Aoraki Mackenzie is the first dark sky reserve to be designated in the Southern Hemisphere, earning gold status from the International Dark-Sky Association (IDA) for being almost entirely free of light pollution. Declared a reserve in 2012, the area’s light pollution is strictly controlled, being one of 11 reserves in the world. The reserve is home to the Mount John Observatory, an astronomical research center. There are six telescopes on-site, waiting to dazzle visitors with a view of over 50 million stars each night.
The reserve itself is packed to the brim with activities and unique experiences, including special accommodations and even shops to visit in the downtime between viewing the night sky shows. More outdoorsy travelers can enjoy boating, cycling, fishing, skiing, and hiking before rounding out the night below the vast open starry sky.
Known for its magnificent show of the Northern Lights, Norway provides stunning stargazing as well as this natural wonder. In Trysil, you can do a quick internet search and book a private night sky tour, or you can simply explore the city and look for a more remote location, the higher the elevation the better! Enjoy the culture, as well as the skiing and hiking, but at night be sure to bundle up as you look for a glimpse of the night sky’s greatest light show.
For more tips on traveling to Norway, check out this guide with a few helpful links!
South Iceland is a premier location for viewing the starry sky and, depending on the time of year, the Northern Lights. If the light pollution of the city of Reykjavik clouds up your views, a road trip to the Hotel Ranga is only an hour by car. The Hotel Ranga is categorized as a luxury resort–but it is home to the most advanced observatories in Iceland. A winter sky is optimal for starry sky viewing, and in the summer, the observatory is used for solar observing.
Don’t worry about light pollution at this resort–it is located in a rural area and external lights are always shut off to provide the best stargazing conditions for travelers. Not sure if you’ll be able to make it to Iceland in the next year or two? Definitely clear your calendar for 2026, as Iceland is expecting a total solar eclipse in August giving you plenty of time to prepare for the most incredible events in the sky.
As one of the least populated regions in India, the remoteness of Ladakh makes it appealing for stargazers who want to explore untouched natural landscapes. This location’s high altitude and low levels of water vapor make way for one of the best dark sky environments in the world. Many travelers visit Ladakh for the outdoor activities, such as trekking, climbing, and rafting, all while being surrounded by the rich culture of the region and the strong spiritual ties to the cosmos. The Buddhist culture of the region encourages a connection with the universe. So, if you’re interested in stargazing and learning about its ties with culture and religion, plan a trip to Ladakh.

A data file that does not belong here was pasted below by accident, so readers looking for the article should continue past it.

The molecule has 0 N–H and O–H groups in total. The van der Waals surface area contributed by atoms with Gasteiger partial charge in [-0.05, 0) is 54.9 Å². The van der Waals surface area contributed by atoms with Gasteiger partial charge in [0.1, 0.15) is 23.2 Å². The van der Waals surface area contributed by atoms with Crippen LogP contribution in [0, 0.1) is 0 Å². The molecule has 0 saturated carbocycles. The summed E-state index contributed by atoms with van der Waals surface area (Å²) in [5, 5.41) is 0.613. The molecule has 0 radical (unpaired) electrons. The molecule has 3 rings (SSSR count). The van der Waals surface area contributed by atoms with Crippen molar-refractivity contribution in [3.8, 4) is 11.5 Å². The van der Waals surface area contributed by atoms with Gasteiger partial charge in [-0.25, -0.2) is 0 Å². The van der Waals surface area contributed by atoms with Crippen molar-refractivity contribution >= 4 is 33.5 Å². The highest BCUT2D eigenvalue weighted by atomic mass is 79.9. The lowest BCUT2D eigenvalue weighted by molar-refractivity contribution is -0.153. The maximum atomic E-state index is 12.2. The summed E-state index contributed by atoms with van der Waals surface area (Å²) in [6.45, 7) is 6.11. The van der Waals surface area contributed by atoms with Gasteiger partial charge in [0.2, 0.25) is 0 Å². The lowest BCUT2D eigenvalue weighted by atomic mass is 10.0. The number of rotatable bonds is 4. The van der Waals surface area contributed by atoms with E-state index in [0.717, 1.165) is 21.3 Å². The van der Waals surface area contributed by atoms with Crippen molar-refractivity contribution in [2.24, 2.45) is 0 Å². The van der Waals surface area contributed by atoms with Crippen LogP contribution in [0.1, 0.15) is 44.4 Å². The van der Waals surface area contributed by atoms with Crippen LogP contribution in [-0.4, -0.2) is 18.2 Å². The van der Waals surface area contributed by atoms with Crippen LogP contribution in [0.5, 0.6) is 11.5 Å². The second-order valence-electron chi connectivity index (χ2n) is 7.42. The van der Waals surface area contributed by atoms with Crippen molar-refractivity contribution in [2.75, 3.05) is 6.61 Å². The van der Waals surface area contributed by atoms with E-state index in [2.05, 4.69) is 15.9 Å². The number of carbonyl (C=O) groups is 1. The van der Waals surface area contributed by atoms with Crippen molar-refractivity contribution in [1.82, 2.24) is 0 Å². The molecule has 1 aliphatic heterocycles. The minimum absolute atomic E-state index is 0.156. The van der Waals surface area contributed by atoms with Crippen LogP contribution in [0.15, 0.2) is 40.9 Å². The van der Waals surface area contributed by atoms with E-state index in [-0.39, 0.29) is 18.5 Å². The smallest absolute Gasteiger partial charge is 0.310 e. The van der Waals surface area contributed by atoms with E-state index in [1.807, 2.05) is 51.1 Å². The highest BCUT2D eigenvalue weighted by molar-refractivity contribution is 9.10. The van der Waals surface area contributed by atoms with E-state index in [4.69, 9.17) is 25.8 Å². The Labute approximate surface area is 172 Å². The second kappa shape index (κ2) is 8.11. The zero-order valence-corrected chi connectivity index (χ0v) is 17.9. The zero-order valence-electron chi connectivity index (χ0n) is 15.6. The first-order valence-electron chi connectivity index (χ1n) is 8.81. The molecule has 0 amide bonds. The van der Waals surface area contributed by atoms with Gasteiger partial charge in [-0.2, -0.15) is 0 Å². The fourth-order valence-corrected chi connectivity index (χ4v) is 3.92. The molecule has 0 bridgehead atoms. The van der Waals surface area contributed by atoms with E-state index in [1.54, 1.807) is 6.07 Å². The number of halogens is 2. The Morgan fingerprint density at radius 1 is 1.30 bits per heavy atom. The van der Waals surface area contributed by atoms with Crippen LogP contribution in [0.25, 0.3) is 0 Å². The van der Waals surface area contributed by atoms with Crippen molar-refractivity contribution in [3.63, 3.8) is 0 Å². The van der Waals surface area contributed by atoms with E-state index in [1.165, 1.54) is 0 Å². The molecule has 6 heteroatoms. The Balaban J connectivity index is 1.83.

Doi Chiang Dao, Thailand
Translated to “City of Stars,” the third highest peak in Thailand, Doi Chiang Dao, calls to stargazers everywhere! Because this mountain towers high above sea level, it overlooks the landscape of northern Thailand, getting visitors that much closer to the beautiful starry sky. However, visitors must put in a bit of hard work to reach this payoff–a rugged hike to the summit of this limestone peak (check here for tips on planning your hike for optimal stargazing).
The entire hike to the summit should take about five hours, but it is recommended that the trip be broken up into two parts. The first being a 4.5-hour trek to a campsite on the mountain, then the final 20-minute climb to the top. Dress warm and carry a flashlight for the return trip, and enjoy a 360-degree view of the night sky!
Sahara Desert, Morocco
Neither city lights nor light pollution is a problem when you’re stargazing in the Sahara Desert! Nothing but sand dunes for miles offers an extremely unique glimpse into a completely unobstructed starry sky. The moment the sun begins its descent below the horizon, millions of constellations and planets are visible, with a streak of the Milky Way right in the center of it all.
While visiting the desert, catching the sunrise and sunset should both be at the top of your must-see list. Don’t stop there–Morocco is rich in culture and history, so spend a sunny day taking in the sights, talking to the locals, and trying the local fare. Check out this postcard from Marrakech, written by one of our very own team members, so you can get a leg up on planning your trip!
Cederberg Mountains, South Africa
Outside of Cape Town, the Cederberg mountains create a stunning landscape amongst the sandy plains to the north. Nestled high above the ground within these mountains, astronomers and travelers alike can find the Cederberg Astronomical Conservancy. This privately-owned nonprofit is only open to the public for a few hours each Saturday night. Telescopes and slideshow presentations inform visitors about what to look for when the stars come out. Daytime activities in the hilly landscape keep visitors busy, from glimpsing solar flares from the sun while gazing through special daytime telescopes to hiking and swimming.
Pro-tip: be sure to plan your trip around the lunar cycles of the full moon. The bright glow of the moon can obscure views of the starry sky!
If you’re a first-time stargazer looking for pointers, or if you’re a seasoned star chaser, hopefully this list will inspire a brand new trip to look upon a different, starry night sky. Let us know if it does!
Did we miss a stargazing location or observatory that you swear by? Tell us about it, or any other tips or stories about your stargazing adventures, below! And don’t forget to pin!